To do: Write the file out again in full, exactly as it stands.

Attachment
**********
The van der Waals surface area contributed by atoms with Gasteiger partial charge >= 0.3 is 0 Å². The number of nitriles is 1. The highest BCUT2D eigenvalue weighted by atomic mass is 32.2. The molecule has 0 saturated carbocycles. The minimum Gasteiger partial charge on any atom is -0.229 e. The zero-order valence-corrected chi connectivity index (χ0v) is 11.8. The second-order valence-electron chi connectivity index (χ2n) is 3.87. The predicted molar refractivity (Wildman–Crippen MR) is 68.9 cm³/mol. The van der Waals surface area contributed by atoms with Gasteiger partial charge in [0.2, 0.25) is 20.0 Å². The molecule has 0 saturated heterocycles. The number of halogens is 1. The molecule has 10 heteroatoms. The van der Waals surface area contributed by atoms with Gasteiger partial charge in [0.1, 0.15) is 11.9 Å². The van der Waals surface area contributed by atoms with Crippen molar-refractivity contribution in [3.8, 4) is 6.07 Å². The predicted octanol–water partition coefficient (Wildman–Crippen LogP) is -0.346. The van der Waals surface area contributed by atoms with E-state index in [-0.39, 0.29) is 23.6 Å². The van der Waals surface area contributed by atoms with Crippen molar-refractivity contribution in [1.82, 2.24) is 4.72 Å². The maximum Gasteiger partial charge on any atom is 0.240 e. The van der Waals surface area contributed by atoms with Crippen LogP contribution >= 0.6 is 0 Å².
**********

The van der Waals surface area contributed by atoms with Gasteiger partial charge >= 0.3 is 0 Å². The number of nitriles is 1. The highest BCUT2D eigenvalue weighted by atomic mass is 32.2. The molecule has 0 saturated carbocycles. The minimum Gasteiger partial charge on any atom is -0.229 e. The zero-order valence-corrected chi connectivity index (χ0v) is 11.8. The second-order valence-electron chi connectivity index (χ2n) is 3.87. The predicted molar refractivity (Wildman–Crippen MR) is 68.9 cm³/mol. The van der Waals surface area contributed by atoms with Gasteiger partial charge in [0.2, 0.25) is 20.0 Å². The molecule has 0 saturated heterocycles. The number of halogens is 1. The molecule has 10 heteroatoms. The van der Waals surface area contributed by atoms with Gasteiger partial charge in [0.1, 0.15) is 11.9 Å². The van der Waals surface area contributed by atoms with Crippen molar-refractivity contribution in [3.8, 4) is 6.07 Å². The predicted octanol–water partition coefficient (Wildman–Crippen LogP) is -0.346. The van der Waals surface area contributed by atoms with E-state index in [-0.39, 0.29) is 23.6 Å². The van der Waals surface area contributed by atoms with Crippen molar-refractivity contribution in [1.82, 2.24) is 4.72 Å². The maximum Gasteiger partial charge on any atom is 0.240 e. The van der Waals surface area contributed by atoms with Crippen LogP contribution >= 0.6 is 0 Å².